Maintaining and expanding the Navy’s enterprise software tools means managing new and legacy code.

This is Kelsey Atherton’s first story for Breaking D. We are most glad to welcome him to our shop after his years of covering cyber, IT and all that’s related. He’ll write for you each week on these topics. Read on! The Editor.

ALBUQUERQUE — The Navy is looking for a sea change in the way it manages code. The department awarded Leidos a $7.7 billion contract Next Generation Enterprise Network (NGEN) program in February. Now they’re able to get going since the Government Accountability Office denied a bid protest from Perspecta on June 17, which had previously held up the contract.

NGEN covers the shore-side enterprise work for the Navy and Marine Corps. It is largely a form of invisible infrastructure, which supports the whole efforts of the force but only becomes visible should something go wrong. In receiving the contract, Leidos wants to offer greater reliability and security, to make that constant flow of code as reliable and invisible as possible.

“A large network like the Navy’s 600,000 users, hundreds of sites, thousands of devices — think about defending that network,” said Dan Voce, Leidos senior vice president of enterprise cyber and solutions. “There’s a significant amount of defensive infrastructure in place, firewalls and intrusion prevention systems. Like a ton of middleware, they generate a lot of data, alerts, and they’re numbered in the millions per day.”

To protect all that, Leidos said they offered a greater degree of autonomous threat detection and machine learning. When fed data on familiar tracks, they can learn to identify and prevent attacks, all at the code level. This process frees up trickier problems for direct human analysis, promising that the overwhelming majority of threats will be handily managed by code itself instead.

“We’ve actually implemented this with a partner of ours on a different DoD network also similarly, at a similar scale,” said Voce, “where it significantly helps increase the accuracy of the prioritization of the alerts and therefore makes the cyber analysts more effective.”

Besides automating the work of filtering attacks, Leidos has said that one of its objectives in taking over the NGEN contract is making the networks themselves more defensible.

”The Navy has stated that they have an aged infrastructure. It’s complex, and complexity typically in networks drives challenges to defending,” said Voce. “It’s hard to defend complex networks. And so network simplification through flattening is one of the areas we are looking to do.”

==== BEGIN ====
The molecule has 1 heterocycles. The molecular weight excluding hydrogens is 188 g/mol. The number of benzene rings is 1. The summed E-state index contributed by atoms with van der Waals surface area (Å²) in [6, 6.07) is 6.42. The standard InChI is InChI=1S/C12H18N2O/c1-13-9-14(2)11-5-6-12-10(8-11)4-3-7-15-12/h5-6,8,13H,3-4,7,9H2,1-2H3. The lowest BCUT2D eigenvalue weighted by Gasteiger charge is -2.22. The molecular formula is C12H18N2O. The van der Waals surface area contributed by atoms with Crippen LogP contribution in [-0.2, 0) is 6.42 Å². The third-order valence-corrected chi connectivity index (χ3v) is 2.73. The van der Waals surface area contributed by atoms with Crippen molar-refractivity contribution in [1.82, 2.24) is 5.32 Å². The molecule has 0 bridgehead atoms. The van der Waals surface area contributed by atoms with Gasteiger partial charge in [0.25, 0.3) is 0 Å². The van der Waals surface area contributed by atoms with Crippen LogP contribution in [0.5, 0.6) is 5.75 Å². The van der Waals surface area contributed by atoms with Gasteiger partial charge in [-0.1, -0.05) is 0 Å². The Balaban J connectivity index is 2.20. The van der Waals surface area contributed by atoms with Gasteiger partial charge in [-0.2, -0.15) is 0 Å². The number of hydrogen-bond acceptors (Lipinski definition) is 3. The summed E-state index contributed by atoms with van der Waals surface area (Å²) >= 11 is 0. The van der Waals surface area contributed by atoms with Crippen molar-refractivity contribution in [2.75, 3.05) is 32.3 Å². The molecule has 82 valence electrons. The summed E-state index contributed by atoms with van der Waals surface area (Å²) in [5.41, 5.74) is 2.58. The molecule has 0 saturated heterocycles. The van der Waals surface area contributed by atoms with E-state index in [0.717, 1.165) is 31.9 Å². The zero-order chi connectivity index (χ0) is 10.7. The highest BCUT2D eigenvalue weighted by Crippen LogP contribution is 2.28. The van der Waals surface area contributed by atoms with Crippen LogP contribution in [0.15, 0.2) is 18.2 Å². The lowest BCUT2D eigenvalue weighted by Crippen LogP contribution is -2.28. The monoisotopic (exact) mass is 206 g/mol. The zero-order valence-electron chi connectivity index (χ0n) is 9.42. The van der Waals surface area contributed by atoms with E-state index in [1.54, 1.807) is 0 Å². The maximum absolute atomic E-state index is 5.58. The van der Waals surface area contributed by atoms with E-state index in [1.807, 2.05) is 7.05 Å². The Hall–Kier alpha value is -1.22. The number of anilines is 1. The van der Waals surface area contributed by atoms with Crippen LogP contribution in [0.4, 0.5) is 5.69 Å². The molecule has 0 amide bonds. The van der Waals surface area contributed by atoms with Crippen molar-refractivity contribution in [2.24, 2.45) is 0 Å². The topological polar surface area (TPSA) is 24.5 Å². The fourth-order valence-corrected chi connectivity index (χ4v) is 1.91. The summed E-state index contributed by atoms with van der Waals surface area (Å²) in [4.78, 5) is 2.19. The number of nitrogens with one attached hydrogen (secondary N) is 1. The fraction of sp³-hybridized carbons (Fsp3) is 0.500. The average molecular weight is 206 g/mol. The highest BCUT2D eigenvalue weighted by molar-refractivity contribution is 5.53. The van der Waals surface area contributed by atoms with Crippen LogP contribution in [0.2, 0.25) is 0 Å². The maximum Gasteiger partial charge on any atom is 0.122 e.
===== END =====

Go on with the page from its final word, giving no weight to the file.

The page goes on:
Despite the pitch rife with terms and promises straight from a Silicon Valley pitch deck themed bingo, that the bid for NGEN was even down to Leidos and Perspecta shows that as much as the Navy set out to explicitly draw on new code talent, it is still operating within a familiar talent pool, and sticking with familiar contractors.

NGEN is part of a long line of code modernization projects, aimed at striking the delicate balance between the ease of commercial software and the security needs of the military. Part of the code modernization involves an organizational split in how code is handled at the network level and the immediate personnel level. This builds on an existing division between how the Navy maintains code at sea, and how it handles that code on shore.

The government has fostered an industrial base of coding since as long as there have been computers doing government work, managed by private industry. Tasking Leidos to manage the shore-side enterprise networks for the Navy and the Marine Corps means shifting specific players within that industrial base, rather than reaching beyond the traditional industrial base.

The Pentagon writ large specifically went beyond that traditional base when it sought out modern software giants for JEDI, its massive cloud computing contract.

“There’s been a distinct government sector because there are distinct customer practices and ways of doing business that firms like Leidos have. gotten good at addressing,” James Hasik, a senior research fellow at the Center for Government Contracting at George Mason University, says. “I know that the number of classic government software developers are now really scared by the entry of firms like Microsoft, Google and Amazon Oracle into the cloud services, because they don’t have the scale to deliver huge solutions”

With the protest bid denied, what comes next is for Leidos to prove it can deliver the specific capabilities the Navy asked for, in an effective package that feels and functions in a modern way. If the next Next Generation is to stay within the familiar hands of established contractors, the firms providing code to the government will have to constantly prove they know the needs of their customer better than the commercial giants out in Silicon Valley. (Kelsey Atherton).


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